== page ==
Gorham, NH to Stratton, ME [1997 miles]

tostrat

EGORHAMTODSTRAT

I confess.

I didn’t fall in love with Maine until Day 6.

It didn’t hit me until I was bundled in my sleeping bag at the Sabbath Day Pond Lean-To. As the sun set, I could hear wild singing on the nearby lake.

Loons.

And in that moment, cozy in my sleeping bag, I fell completely and helplessly in love with Maine.

My first days in this state were, to be honest, brutal.

I didn’t realize that anything could be harder than the Whites. Then I met the Mahoosuc Notch, the hardest mile of the AT.

I always knew it would be challenging. I heard tales of how hikers had to push their packs over refrigerator-sized boulders and through rocky tunnels.

I was ready for it.

Then it rained.

1 mile took me 3 hours to complete.

It rained for the next 4 days. It was the kind of rain that soaks everything you own. It was the kind of rain that makes your bones ache.

Welcome to Maine. You will not be granted a simple waltz to the finish line. This will be a stinky, bloody fight to the end.

After 4 days of difficult trail and rain, I snuck into town to rest, dry my gear, and spoil myself with a pizza buffet. When I hit the trail for round 2 of Maine, the clouds had finally cleared and the sun was shining.

I started to fall in love.

And since then, the terrain has been easier and the days sunny. The temperatures at night are flirting with the 30s, but I’m fine with cold, as long as I’m dry. The colors are just beginning to change, and I’m so lucky to be a thru-hiker in Maine watching the leaves change.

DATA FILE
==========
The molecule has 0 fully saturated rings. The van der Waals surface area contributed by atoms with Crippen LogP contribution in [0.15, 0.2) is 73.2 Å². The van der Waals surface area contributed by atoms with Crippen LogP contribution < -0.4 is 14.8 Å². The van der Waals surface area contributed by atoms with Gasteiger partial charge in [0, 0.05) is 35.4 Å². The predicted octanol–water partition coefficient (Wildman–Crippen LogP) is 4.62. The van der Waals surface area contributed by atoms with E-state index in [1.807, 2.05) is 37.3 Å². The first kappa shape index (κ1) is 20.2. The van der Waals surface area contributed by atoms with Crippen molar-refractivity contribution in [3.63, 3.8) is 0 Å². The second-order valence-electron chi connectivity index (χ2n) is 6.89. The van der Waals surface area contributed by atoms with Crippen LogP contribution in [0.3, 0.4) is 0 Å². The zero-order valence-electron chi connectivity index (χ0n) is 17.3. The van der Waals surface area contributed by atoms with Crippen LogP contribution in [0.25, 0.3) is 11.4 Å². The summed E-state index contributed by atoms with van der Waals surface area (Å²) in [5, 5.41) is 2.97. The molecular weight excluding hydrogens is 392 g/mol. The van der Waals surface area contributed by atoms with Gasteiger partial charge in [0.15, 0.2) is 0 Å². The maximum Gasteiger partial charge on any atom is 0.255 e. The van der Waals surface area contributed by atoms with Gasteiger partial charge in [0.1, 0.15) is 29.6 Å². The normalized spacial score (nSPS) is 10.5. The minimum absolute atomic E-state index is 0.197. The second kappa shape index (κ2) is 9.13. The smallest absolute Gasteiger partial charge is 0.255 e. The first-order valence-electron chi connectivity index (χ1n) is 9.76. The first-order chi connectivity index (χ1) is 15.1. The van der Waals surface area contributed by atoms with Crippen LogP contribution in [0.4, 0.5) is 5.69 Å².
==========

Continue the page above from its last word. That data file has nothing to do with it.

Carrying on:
I think back to April in Georgia, and watching the flowers and trees spring to life. I still remember the first trillium flower emerge in Georgia… I have watched it come full circle.

When I first dreamed of hiking the AT, I felt such guilt at taking 6 months out of life to go hiking. But now? I realize I took 6 months out of life to be alive.

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Categories: Maine, New Hampshire | 9 Comments

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9 thoughts on “Gorham, NH to Stratton, ME [1997 miles]

  1. Love the shadow pics 🙂

  2. chris f

    you did it…home stretch now. thanks a ton for sharing. i am proud of you and i dont even know you.
    keep moving and as you have been, take it all in.

  3. I so love your photos Acorn. What’s up with those North Face shorts? Do you think you will have any problem getting them replaced? I don’t think so!
    The photo of the Grey Jay literally eating not only from your hand but on your hand. How did you think to have the camera ready to take that shot?
    Looking at the profile map, then reading about how easy the hiking had been once you left Rangely, surely shows just how strong a hiker you have become (don’t get me wrong, you were a strong hiker from the moment you stepped on the Trail) over these 2,000 miles. You are a hiking machine! I am just so happy for you Acorn; happy that you have made your dream come true, happy you have kept going when so many did not, and especially that you have maintained your ability to see not just the Trail stretching in front of you but the life that exists on either side as well. Well Done!

  4. Josiah

    I’m so happy for you, I hope you enjoyed your travels as much as I enjoy watching you rock this hike!!

  5. Justin

    That might just be the best book ever written. Congrats on getting to Maine, almost there!

  6. Kent Walley

    You should be so proud. I am amazed Keep on hiking!

    ________________________________

  7. Andy

    I am reading White Blaze Fever for the first time. I read a little every night trying to keep the book in step with Acorn. There are very few pages left! Go Acorn!

  8. Marc

    Almost there Acorn!!! What a journey. Thanks as always for sharing the wonderful stories and pictures.

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